It’s only weird if it doesn’t work. The tagline for the Bud Light “very superstitious” ad campaign launched in 2012, this one goes out to all those die hard football fans who do whatever it takes. As far as relatability, this campaign is right on point. A sports fan myself, I know from experience that there are indeed fanatics out there who believe that their superstitions, regardless of how esoteric or nonsensical, will have an effect on the outcome of the game. Whether it be sitting in the same spot for the game’s entirety, eating the same food, not washing a jersey/shirt/pair of socks for a whole football season, or the ever-popular facial hair, it’s all in pursuit of one thing: cheering for your team on Super Bowl Sunday.
So, in light of Super Bowl Week 2014, I got in touch with New Orleans-based photojournalist Bryan Tarnowski, who recently shot a national ad campaign for Bud Light. Bryan photographed 14 different teams in one day, featuring (staged) fans involved in superstitious acts while tailgating at their respective team’s game.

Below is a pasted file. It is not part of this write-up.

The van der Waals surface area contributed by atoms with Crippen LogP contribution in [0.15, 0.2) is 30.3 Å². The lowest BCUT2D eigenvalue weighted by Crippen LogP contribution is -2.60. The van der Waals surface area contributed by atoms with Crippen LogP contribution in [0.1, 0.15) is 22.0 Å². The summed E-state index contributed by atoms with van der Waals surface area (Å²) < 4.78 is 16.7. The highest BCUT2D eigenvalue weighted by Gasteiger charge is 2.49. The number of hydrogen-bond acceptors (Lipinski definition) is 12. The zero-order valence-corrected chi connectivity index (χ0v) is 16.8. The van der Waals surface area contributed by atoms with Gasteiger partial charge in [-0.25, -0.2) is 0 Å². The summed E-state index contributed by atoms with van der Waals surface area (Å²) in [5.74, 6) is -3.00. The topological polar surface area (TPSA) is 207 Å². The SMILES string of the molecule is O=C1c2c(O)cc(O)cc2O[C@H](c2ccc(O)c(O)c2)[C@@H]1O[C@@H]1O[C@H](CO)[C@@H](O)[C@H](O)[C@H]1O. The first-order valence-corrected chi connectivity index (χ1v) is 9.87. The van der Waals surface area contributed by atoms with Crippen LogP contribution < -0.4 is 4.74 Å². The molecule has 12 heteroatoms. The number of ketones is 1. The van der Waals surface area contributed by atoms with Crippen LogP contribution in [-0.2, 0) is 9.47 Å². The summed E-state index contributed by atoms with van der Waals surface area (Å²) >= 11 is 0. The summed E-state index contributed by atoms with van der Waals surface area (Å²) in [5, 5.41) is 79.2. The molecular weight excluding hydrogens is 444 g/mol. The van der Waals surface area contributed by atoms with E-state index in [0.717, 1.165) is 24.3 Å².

Bryan was hired for this shoot specifically because of his reportage background that showcases his ability to capture authentic moments. The agency wanted the ads to feel real, which was comforting for Bryan because he was in a large commercial shoot scenario while still sticking to the style in which he prefers to work.
The biggest challenge was time. Bryan only had three days between the time the assignment was confirmed and the actual shoot day. In addition, he had 14 different set-ups to tackle in a single day. Bryan explained how he pulled off the project without any setbacks:
I put together a dream team of people to help me on the shoot which made things a lot less stressful. Having a good producer, good prop stylist, good wardrobe stylist, hair and makeup, and excellent assistants certainly made things smoother logistically and mentally for myself. I also relied heavily on my past experience working as a photo assistant working on massive ad campaigns which gave me the knowledge of how things work on a shoot of this scale.
The Saints image (above) is being used for general market advertising and on billboards across the Gulf Coast area, as well as small collateral use. The others are for Latin market and are being used in a similar fashion but in more targeted areas.
To sum it up, I had to ask Bryan where his football allegiance lies:
I am a football fan, but by no means a diehard fan. If there were ever die hard fans, they exist only here in New Orleans. Even your average super fan in another city would be a fair weather fan when compared to Saints fans. The enthusiasm is infectious and I am slowly converting to a Saints fan the longer I live here.